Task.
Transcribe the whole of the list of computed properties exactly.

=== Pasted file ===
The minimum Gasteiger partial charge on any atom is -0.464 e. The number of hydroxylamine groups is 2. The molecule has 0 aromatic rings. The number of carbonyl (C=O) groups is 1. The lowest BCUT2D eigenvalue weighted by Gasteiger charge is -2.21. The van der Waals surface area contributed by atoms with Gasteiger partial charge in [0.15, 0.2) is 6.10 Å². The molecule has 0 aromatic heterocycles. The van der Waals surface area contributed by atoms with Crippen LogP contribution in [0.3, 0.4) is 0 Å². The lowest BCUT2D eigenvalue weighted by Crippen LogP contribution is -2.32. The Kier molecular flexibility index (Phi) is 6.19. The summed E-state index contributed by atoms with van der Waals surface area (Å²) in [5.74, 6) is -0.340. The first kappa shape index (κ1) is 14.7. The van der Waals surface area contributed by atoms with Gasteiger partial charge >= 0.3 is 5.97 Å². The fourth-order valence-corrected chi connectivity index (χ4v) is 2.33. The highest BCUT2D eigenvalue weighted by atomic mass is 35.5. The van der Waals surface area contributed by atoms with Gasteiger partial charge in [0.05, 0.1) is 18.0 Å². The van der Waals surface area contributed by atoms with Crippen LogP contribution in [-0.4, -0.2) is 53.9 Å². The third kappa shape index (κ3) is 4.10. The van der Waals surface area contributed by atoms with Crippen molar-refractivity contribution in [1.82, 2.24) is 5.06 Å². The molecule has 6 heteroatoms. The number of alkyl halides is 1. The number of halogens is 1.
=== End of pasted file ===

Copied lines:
The minimum Gasteiger partial charge on any atom is -0.464 e. The number of hydroxylamine groups is 2. The molecule has 0 aromatic rings. The number of carbonyl (C=O) groups is 1. The lowest BCUT2D eigenvalue weighted by Gasteiger charge is -2.21. The van der Waals surface area contributed by atoms with Gasteiger partial charge in [0.15, 0.2) is 6.10 Å². The molecule has 0 aromatic heterocycles. The van der Waals surface area contributed by atoms with Crippen LogP contribution in [0.3, 0.4) is 0 Å². The lowest BCUT2D eigenvalue weighted by Crippen LogP contribution is -2.32. The Kier molecular flexibility index (Phi) is 6.19. The summed E-state index contributed by atoms with van der Waals surface area (Å²) in [5.74, 6) is -0.340. The first kappa shape index (κ1) is 14.7. The van der Waals surface area contributed by atoms with Gasteiger partial charge >= 0.3 is 5.97 Å². The fourth-order valence-corrected chi connectivity index (χ4v) is 2.33. The highest BCUT2D eigenvalue weighted by atomic mass is 35.5. The van der Waals surface area contributed by atoms with Gasteiger partial charge in [0.05, 0.1) is 18.0 Å². The van der Waals surface area contributed by atoms with Crippen LogP contribution in [-0.4, -0.2) is 53.9 Å². The third kappa shape index (κ3) is 4.10. The van der Waals surface area contributed by atoms with Crippen molar-refractivity contribution in [1.82, 2.24) is 5.06 Å². The molecule has 6 heteroatoms. The number of alkyl halides is 1. The number of halogens is 1.